[cifs-protocol] [REG:111101553031054] SystemLibraryDTC

Andrew Bartlett abartlet at samba.org
Fri Jun 15 06:33:00 MDT 2012

On Tue, 2012-06-12 at 15:56 +0000, Bryan Burgin wrote:
> [+Jay Simmons]
> Hi Andrew.  We made some progress on this issue.  Below is the response from Jay Simmons who researched this for you.  Jay agreed to join this thread.
> "Thanks for your extreme patience on this issue.    Your findings were correct – Windows servers up through Windows Server 2003 will attempt to use the well-known key “SystemLibraryDTC” to decrypt data, if no SMB session has been established for the incoming client (which is usually the case when invoking RPC calls over TCP).    Windows servers after WS03 behave only slightly better – for those OS versions, a “random” key will be used whose contents depend on memory\stack contents at the time the call is made.    While the server-side behavior is not ideal, the client must still first be authenticated and authorized for the operation (eg, password set) to be allowed.   Therefore the security vulnerability lies in the fact that the client chose to expose sensitive data to a potential wire-sniffing attack, by using an insecure means of making the call in the first place (this assumes that RPC-level transport security was not leveraged to protect the data).   Note that we explicitly document in MS-SAMR (see section 2.1) which calls must be made using RPC-over-SMB, at least in part for preventing exactly this problem.    No Windows client will ever invoke such a call (ie, one with SMB-session-key encrypted parameters) without an SMB session.    
> "This probably goes without saying, but please do not attempt to rely on this behavior as it will likely be blocked at some point in the future.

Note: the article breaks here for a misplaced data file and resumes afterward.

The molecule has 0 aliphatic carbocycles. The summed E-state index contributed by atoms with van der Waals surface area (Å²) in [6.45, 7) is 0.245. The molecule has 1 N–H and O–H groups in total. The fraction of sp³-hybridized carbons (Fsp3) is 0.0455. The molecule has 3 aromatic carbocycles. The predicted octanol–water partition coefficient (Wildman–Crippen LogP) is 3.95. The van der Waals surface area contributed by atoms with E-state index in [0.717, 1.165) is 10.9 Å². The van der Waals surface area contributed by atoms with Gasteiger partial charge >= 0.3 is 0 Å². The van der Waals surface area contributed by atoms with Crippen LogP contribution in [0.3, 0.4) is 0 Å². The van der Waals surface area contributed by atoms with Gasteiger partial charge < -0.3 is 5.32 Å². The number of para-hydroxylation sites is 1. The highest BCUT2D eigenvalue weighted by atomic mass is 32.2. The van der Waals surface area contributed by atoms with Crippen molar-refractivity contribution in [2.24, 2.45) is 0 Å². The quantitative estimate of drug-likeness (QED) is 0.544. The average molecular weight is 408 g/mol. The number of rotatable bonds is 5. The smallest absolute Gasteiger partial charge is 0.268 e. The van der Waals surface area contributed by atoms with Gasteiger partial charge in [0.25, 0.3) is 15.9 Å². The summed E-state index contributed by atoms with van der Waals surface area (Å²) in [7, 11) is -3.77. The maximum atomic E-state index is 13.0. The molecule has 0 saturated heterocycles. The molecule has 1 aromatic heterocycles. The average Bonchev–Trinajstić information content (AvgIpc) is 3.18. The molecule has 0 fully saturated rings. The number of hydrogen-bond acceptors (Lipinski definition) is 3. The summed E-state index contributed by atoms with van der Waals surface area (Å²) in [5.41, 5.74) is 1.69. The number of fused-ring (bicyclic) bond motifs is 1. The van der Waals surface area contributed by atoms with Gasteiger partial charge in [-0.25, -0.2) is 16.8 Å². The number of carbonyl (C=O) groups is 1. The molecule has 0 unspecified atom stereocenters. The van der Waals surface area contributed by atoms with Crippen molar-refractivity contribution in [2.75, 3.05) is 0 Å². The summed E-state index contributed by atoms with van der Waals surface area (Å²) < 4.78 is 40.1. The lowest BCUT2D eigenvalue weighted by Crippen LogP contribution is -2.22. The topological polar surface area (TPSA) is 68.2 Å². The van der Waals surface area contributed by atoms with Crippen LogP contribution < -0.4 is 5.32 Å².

> "Feedback welcomed, especially if you think we have misunderstood the security implications of the issue."

So, does this mean that the 'new' behaviour of
NT_STATUS_NO_USER_SESSION_KEY is due to the stack being co-incidentally
zero at this point, but that this might not always be the case?

If windows ever creates a privileged, unsigned lsa connection over TCP,
you could hijack it and use this to call querysecret to extract a secret
value from the DC 'unencrypted'. 

I guess it's a long shot (lots of other avenues for attack), but it's
one that might be possible. 

The annoying thing is that this issue *prevents* the use of RPC
transport layer security for the most sensitive operations.  I wanted to
sign certain privileged connections setting up trusts (to prevent
hijacking), but I can't as it means I have to use SystemLibraryDTC (and
expose the secret) and some servers may reject it anyway.  I also can't
seal because some servers will reject it as

It would actually be better if SystemLibraryDTC was abolished, and
replaced by the session key as used in DRSUAPI.  This would then allow
these calls to be made over secure RPC. 

Andrew Bartlett
Andrew Bartlett                                http://samba.org/~abartlet/
Authentication Developer, Samba Team           http://samba.org

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